Honeybees are in danger worldwide. Causes of what's known as colony collapse disorder range from pesticides and loss of habitat to infections. But scientists in Poland say they are on track to finding a cure for one of the diseases. VOA’s George Putic reports.
    Video

    Video Wall Already Runs Along Parts of US-Mexico Border

    The Republican Party’s presidential nominee, Donald Trump, gained the support of many voters by saying he would build a wall to keep undocumented immigrants and drugs from coming across the border from Mexico. Critics have called his idea impractical and offensive to Mexico, while supporters say such a bold approach is needed to control the border. VOA’s Greg Flakus has more from the border town of Nogales, Arizona.
    Video

    Video New HIV Tests Emphasize Rapid Results

    As the global fight against AIDS intensifies, activists have placed increasing importance on getting people to know their HIV status. Some companies are developing new HIV testing methods designed to be quick, easy and accurate. Thuso Khumalo looks at the latest methods, presented at the International AIDS conference in Durban, South Africa.
    Video

    Video African Youth with HIV Urge More Support

    HIV, the virus that causes AIDS, is the top killer of teens in sub-Saharan Africa. But many youths say their experience with the virus is unique and needs to be addressed differently than the adult epidemic. VOA South African Correspondent Anita Powell reports.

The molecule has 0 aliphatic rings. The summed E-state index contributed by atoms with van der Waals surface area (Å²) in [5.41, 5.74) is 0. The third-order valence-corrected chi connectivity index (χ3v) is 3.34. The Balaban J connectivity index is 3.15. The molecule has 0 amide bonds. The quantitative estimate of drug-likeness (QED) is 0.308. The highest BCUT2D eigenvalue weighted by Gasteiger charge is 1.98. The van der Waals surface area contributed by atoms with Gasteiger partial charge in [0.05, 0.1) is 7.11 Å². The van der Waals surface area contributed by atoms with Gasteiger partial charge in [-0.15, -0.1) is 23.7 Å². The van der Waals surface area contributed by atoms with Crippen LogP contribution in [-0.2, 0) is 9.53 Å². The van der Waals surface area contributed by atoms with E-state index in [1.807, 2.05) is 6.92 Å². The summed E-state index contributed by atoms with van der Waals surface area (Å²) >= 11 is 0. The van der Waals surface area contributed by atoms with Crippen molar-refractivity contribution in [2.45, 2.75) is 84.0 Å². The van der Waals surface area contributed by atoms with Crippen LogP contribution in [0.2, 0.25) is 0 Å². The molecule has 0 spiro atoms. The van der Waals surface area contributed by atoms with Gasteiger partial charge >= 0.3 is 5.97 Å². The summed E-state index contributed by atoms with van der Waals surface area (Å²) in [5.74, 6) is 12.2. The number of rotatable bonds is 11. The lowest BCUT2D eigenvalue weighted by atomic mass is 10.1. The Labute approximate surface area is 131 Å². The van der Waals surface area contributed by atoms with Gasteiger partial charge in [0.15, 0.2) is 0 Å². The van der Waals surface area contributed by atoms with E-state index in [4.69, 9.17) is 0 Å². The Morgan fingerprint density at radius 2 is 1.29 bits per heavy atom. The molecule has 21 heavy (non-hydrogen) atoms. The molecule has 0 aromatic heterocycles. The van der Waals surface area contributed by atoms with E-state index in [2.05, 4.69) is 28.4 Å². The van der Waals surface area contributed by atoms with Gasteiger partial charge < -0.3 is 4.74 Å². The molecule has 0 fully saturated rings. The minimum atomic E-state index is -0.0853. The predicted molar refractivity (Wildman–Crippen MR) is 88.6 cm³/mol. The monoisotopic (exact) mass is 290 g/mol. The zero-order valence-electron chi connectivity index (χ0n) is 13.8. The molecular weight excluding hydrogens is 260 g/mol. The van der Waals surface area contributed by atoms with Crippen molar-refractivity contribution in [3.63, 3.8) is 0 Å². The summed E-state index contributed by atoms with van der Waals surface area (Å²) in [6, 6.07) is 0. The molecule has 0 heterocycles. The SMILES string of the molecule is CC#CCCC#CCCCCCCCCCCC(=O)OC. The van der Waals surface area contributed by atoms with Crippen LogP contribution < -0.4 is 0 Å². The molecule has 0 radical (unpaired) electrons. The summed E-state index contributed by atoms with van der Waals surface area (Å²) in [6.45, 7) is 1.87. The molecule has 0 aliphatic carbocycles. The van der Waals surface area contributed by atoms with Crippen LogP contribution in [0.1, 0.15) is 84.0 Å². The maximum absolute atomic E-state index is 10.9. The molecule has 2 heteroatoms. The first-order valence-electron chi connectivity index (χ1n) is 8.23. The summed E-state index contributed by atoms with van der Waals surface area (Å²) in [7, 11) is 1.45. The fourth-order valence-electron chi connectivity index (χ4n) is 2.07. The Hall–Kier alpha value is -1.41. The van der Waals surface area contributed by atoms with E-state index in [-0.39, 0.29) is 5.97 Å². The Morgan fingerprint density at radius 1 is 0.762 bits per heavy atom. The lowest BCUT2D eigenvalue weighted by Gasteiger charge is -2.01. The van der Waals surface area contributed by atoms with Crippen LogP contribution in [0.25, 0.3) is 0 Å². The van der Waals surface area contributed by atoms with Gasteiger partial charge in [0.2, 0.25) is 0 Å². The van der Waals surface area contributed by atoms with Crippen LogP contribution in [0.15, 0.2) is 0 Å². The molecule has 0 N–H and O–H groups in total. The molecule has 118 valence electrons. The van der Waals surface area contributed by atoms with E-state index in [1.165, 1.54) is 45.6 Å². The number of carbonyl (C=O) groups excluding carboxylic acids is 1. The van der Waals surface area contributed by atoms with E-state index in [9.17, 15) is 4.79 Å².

Video

    Video Pop-Up Art Comes to Your Living Room, Backyard and Elsewhere

    Around the world, independent artists and musicians wrestle with a common problem: where to exhibit or perform? Traditional spaces such as museums and galleries are reserved for bigger names, and renting a space is not feasible for many. Enter ArtsUp, which connects artists with venue owners. Whether it’s a living room, restaurant, office or even a boat, pop-up events are bringing music and art to unexpected places. Tina Trinh has more.
    Video

    Video Scotland’s Booming Whisky Industry Fears Brexit Hangover

    After Britain’s vote to leave the European Union, Scotland’s government wants to break away from the United Kingdom – fearing the nation’s exports are at risk. Among the biggest of these is whisky. Henry Ridgwell reports on a time of turmoil for those involved in the ancient art of distilling Scotland’s most famous product.

    Special Report

    Adrift The Invisible African Diaspora